All About Milk Nutrition

“Do you want low fat, no fat, full cream, high calcium, high protein, soy, light, skim, omega 3, high calcium with vitamin D and folate or extra dollop”… You may remember this confusing question from a Pauls Milk commercial previously aired in which a customer innocently asked a shop assistant for a simple bottle of milk.  This certainly poses the question – when did selecting a bottle of milk ever become so complicated?



In this first part of ‘All About Milk’, we are going to start by exploring common terms found on our bottles of milk b. There are so many confusing terms thrown onto our milk that it is difficult to know what we are actually drinking or what we should choose!  Let’s explore this a little further…


Full fat versus low fat:

A topic that has been the subject of great debate is fat. One second its bad for you, the next its not. What health professionals understand is that there are different types of fats found in foods that have different effects in our body. What has been come to be known as “bad fats” are saturated and trans fats which in excess, are linked to the build up of plaque and narrowing of artery walls. Saturated fats are found in foods of animal origin, which means they are abundant in full cream milk. Fat is also plentiful in energy so if you are trying to lose or maintain weight, choosing a low fat milk can help reduce calories in your diet. It should also be noted that reducing the fat content in milk does not alter its nutritional content.


A2 Milk:

A2 milk refers to one of the many proteins found in milk called beta-casein. Beta-casein has two forms known as A1 and A2 which come from certain cows depending on their genetics.  Regular non A2 milk contains a variation of both A1 and A2 beta casein (around 60% and 40% respectively).  A1 and A2 protein differ in a single amino acid. When A1 milk is digested a peptide called beta-casomorphin 7 (BCM-7) is released that has been hypothesised to play a role in the development of health problems such as diabetes, heart disease and neurological conditions such as schizophrenia. The reason A2 milk has been manufactured is because the A2 protein does not have the same amino acid as A1 protein so its digestion does not result in the release BCM-7.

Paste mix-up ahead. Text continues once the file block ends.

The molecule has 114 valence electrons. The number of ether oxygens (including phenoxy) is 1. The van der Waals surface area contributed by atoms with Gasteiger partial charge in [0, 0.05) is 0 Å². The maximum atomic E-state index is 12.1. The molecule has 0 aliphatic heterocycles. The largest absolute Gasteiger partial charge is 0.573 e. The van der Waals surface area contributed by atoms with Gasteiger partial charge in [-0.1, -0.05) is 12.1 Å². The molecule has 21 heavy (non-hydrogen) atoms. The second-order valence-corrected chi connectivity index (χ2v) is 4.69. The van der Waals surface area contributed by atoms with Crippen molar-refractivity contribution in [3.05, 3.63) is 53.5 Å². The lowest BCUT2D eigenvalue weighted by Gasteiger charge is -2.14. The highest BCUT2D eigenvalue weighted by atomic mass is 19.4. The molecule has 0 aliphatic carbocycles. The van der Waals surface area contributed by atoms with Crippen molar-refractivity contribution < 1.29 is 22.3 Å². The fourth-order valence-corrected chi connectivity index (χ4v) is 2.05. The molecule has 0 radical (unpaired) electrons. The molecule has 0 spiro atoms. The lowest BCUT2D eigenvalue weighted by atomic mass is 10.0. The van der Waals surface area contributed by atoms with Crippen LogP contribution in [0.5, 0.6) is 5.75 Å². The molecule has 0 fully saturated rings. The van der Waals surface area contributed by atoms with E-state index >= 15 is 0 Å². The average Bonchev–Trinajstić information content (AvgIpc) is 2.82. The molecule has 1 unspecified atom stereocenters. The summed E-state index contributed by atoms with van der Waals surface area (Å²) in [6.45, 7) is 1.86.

A2 milk has also gained attention in Australian media through celebrity Dannii Minogue who claims she tolerates A2 milk despite ‘insensitivity’ to milk.  However, the claims regarding A1/A2 milk currently do not have sufficient evidence backing them, indicating a need for more well designed scientific studies. Whilst A2 milk is currently being marketed as a premium brand, Food Standards Australia and New Zealand agree that there is no convincing scientific evidence that supports A2 milk as being any better for health than regular milk.

At the end of the day, the choice to buy A2 milk lies with the consumer. It must be noted that A2 milk is not a suitable option for those with lactose intolerance. However, if you are not lactose intolerant but find that you ‘tolerate’ A2 milk better than regular non A2 milk then the answer would be, go for it!


Microorganisms and bacteria love to grow in milk and throughout history it has been a medium for carrying serious illnesses such as typhoid, diphtheria and tuberculosis. Pasteurisation is an effective public health measure in which milk is heated for a short time below its boiling point. The result kills 100% of bacteria, yeasts and moulds. We can also thank pasteurisation for deactivating enzymes that cause sour taste. Pasteurisation also extends the shelf life of our milk. In ultrahigh-temperature (UHT) milk, the milk is heated to a higher temperature with a shorter duration than pasteurisation.  This creates the ‘long life’ milk we see in sterile containers which has the ability to remain unrefrigerated for an extended period of time.

In unhomogenised milk, a thick yellowish cream separates and forms on the top of the milk. Homogenisation mechanically breaks up the fat globules responsible for this separation and evenly distributes them within the milk. It is important to note that the nutrient content of milk is not altered in any way by this process.


Permeate free: